Herschel Cobb recalls the moment at the Sharon Park duck pond when his then-preschool-age daughter turned to him with a request: “Tell me stories about when you were a little boy.”
“There was nothing suitable for her ears,” he says. “But I did have memories of wonderful times with my grandfather [Ty Cobb] in Atherton and Lake Tahoe. My wife happened to walk by and suggested that I make some notes before I forget the stories altogether.”
Both his childhood with abusive parents and his times with “Granddaddy” are chronicled in the book Heart of a Tiger: Growing Up with My Grandfather, Ty Cobb. Herschel will be talking about the book and answering questions on May 27 from 1:30 to 3:30 pm at Little House Activity Center in Menlo Park, an event that is open to the public.
Hershel, an attorney and investment advisor by trade who’s been a Menlo Park resident since 1991, admits that writing about his childhood was painful. “The first time through it was just ‘let’s get it out,’” he says. “I used to write in the late afternoons and early evening. A glass of wine would help wash it all away. The healing part came in the process of the many edits and re-edits.”
Writing the memoir has resulted in some positive byproducts. “One is the number of men who’ve come forward and told me, ‘I want to tell you about my childhood.’ Their stories are similar to mine. The sharing has opened up new friendships and deepened existing friendships.”
The other plus, according to Hershel, is the number of people who have stories of their own about Ty Cobb and the many staunch admirers the Hall of Fame player continues to have. (For non-baseball fans, Cobb, who played all but one year of his long career with the Detroit Tigers, is considered one of the greatest to play the game. Details on Wikipedia.)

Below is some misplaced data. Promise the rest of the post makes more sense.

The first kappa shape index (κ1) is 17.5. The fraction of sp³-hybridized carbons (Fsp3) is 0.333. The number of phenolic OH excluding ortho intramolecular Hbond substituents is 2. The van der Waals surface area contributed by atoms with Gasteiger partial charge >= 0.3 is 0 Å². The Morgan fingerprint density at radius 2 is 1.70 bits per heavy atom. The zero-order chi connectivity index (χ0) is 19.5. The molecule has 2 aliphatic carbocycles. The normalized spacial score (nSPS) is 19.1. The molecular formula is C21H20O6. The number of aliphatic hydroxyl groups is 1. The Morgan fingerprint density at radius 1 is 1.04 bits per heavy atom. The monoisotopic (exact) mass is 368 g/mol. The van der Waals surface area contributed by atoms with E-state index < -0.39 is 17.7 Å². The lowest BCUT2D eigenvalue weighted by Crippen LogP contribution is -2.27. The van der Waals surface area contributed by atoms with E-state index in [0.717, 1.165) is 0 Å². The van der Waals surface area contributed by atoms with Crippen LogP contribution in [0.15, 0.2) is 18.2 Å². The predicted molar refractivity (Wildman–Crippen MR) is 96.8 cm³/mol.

“Many people come to my talks having already read the book. They tell me ‘I’m really interested in your grandfather. I admire his intelligence and determination.’ What I hear from them adds another perspective.
“Then there are the first-hand stories. An older man came up to me and said, ‘I want to tell you why I love Ty Cobb. My father and I were driving by his house on Spencer Lane and he told me to get out and go get Ty Cobb’s autograph.
“‘ I went to the front door and asked, “Are you Mr Cobb?” I pushed the paper at him and said I want your autograph.
“‘He said, come with me. He took me into his office and reached into a bin of baseballs and took out a pen from his pocket, writing Ty Cobb and the date, reminding me not to smudge the ink. I went back to the car and showed my father my prize.’”
That two of the best players of all time — the other being Willie Mays, who many consider the greatest of all — both ended up in the small town of Atherton, seemed a bit ironic to us, and we asked Herschel if the two ever met, particularly as they lived about a mile apart as the crow flies.
“It’s unlikely. My grandfather was in declining health in the years after the Giants moved to San Francisco. But I know he had a great admiration for Mays. I remember him telling me, “He’s the only player I would go see play.’”
Herschel Cobb photographed by Scott R. Kline at Menlo College baseball field